[20] People v. Silverstein, 121 Cal. App. 2d 140, 262 P.2d 656 (1953); Rupert v. State, 9 Okl.Cr. 226, 131 P. 713, 714, 45 L.R.A.,N.S., 60 (1913).

[21] In re Sparrow, 338 Mo. 203, 90 S.W.2d 401, 404 (1935); In re Ries, 131 N.J.L. 559, 37 A.2d 417 (1944).

[22] "The rule of res judicata is that a final judgment or decree on the merits by a court of competent jurisdiction is conclusive of the rights of the parties or their privies in all later suits on the points and matters determined in the former suit. American S.S. Co. v. Wickwire Spencer Steel Co., 8 F. Supp. 562, 566 (S.D.N.Y. 1934).

[23] SLA 1955, ch. 196, § 14, as amended by SLA 1960, ch. 178, § 6 [now AS 08.08.220].

[24] See the dictum of the court in In re Falzone, 240 Mo. App. 877, 220 S.W.2d 765, 774 (1949), that a bar committee's action in failing to file an information after investigating an attorney's alleged misconduct did not become res adjudicata, "for no action of a Committee could be allowed to frustate the courts in their right and duty to exercise final control over all disbarment matters."

[25] Article VII, Section 5, of the By-Laws of the Alaska Bar, adopted by the Board of Governors on June 20, 1955, provides:

"PARLIAMENTARY RULES. Proceedings at any meeting of the Alaska Bar shall be governed by Robert's `Rules of Order.'"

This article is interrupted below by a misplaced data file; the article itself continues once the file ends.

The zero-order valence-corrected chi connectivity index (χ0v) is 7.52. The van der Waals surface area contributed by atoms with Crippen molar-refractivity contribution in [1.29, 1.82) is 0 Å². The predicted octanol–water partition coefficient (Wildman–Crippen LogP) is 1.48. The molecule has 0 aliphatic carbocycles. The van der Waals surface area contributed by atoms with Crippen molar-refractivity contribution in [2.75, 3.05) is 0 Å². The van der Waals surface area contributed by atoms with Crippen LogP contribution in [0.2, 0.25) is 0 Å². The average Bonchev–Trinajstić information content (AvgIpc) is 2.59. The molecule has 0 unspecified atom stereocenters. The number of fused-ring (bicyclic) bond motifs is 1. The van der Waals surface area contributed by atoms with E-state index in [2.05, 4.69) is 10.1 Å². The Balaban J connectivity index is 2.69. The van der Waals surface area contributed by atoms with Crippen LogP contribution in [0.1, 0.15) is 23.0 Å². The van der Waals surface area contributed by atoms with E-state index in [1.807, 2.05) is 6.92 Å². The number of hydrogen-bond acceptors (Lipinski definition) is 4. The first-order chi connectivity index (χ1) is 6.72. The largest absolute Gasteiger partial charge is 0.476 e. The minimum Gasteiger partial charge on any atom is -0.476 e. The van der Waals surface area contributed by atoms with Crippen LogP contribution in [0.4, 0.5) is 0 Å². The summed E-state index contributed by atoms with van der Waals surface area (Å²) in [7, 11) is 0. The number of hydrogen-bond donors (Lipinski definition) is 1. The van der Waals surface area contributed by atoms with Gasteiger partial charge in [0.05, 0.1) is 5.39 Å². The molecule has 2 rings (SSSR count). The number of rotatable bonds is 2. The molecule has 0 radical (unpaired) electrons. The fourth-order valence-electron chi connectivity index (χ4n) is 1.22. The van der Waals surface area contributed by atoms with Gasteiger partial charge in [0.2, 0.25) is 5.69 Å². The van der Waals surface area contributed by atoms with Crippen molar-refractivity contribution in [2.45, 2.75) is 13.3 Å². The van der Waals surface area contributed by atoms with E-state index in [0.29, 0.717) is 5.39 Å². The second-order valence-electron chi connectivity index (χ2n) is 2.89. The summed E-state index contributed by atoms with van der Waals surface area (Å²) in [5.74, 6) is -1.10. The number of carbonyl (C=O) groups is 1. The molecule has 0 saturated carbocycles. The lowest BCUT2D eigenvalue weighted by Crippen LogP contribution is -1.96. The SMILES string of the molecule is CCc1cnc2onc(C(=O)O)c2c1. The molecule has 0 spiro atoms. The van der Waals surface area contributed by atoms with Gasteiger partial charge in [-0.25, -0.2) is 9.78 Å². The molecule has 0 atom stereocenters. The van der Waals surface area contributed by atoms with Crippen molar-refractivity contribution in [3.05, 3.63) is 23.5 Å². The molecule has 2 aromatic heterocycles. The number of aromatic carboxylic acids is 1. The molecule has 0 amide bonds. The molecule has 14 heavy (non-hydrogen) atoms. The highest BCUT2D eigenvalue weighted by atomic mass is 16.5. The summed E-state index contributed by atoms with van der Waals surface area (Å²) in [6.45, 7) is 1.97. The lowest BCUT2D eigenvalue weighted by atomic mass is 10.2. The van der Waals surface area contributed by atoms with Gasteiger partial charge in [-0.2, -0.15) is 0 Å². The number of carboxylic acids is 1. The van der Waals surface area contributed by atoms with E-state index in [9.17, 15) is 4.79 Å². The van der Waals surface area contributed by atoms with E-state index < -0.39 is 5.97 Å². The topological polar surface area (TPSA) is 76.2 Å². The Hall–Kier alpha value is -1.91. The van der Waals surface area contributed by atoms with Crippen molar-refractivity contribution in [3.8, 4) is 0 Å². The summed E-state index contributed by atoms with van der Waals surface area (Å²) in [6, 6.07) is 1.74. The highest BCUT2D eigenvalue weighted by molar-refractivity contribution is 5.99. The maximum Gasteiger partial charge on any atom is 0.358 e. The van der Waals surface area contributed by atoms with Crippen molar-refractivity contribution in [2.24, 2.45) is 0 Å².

[26] 45 Wash. 2d 383, 274 P.2d 1006 (1954).

[27] 42 N.J. 513, 201 A.2d 711 (1964).

[28] The basis for our mention of the State of Alaska as a possible recipient of the the $7,500 is the following letter which we received from the Attorney General of Alaska and which constituted our first awareness of the unusual disposition made of the respondent's case by the Board of Governors: "August 6, 1964 "Mr. Ernest Rehbock Trustee for the Alaska Bar Association 941 Fourth Avenue Anchorage, Alaska "Re: Mary Hill Keno

"Dear Mr. Rehbock:

"We are presently attempting to obtain satisfaction of the State of Alaska's claim against Mary Hill Keno. Mrs. Keno is presently a recipient of state aid. Over six thousand dollars ($6,000) in assistance has already been granted her.

"Our investigation in this case indicates that the attorney who represented Mrs. Keno on matters involving her property may have taken advantage of his relationship with Mrs. Keno and may have defrauded her of an unknown amount of property. Mrs. Keno is known to have been wealthy at one time. Our investigation discloses that the attorney involved was prosecuted by the Alaska Bar Association in 1959 for his actions in connection with the property of Mrs. Keno.

"We would like to obtain the records of the proceedings before the Alaska Bar Association in order to determine whether the state may have an action to set aside a fraudulent conveyance of Mrs. Keno's property. Our files indicate that Mr. Neil Mackay was Mrs. Keno's attorney in this case.

* * * * *

"Very truly yours, WARREN C. COLVER ATTORNEY GENERAL * * *"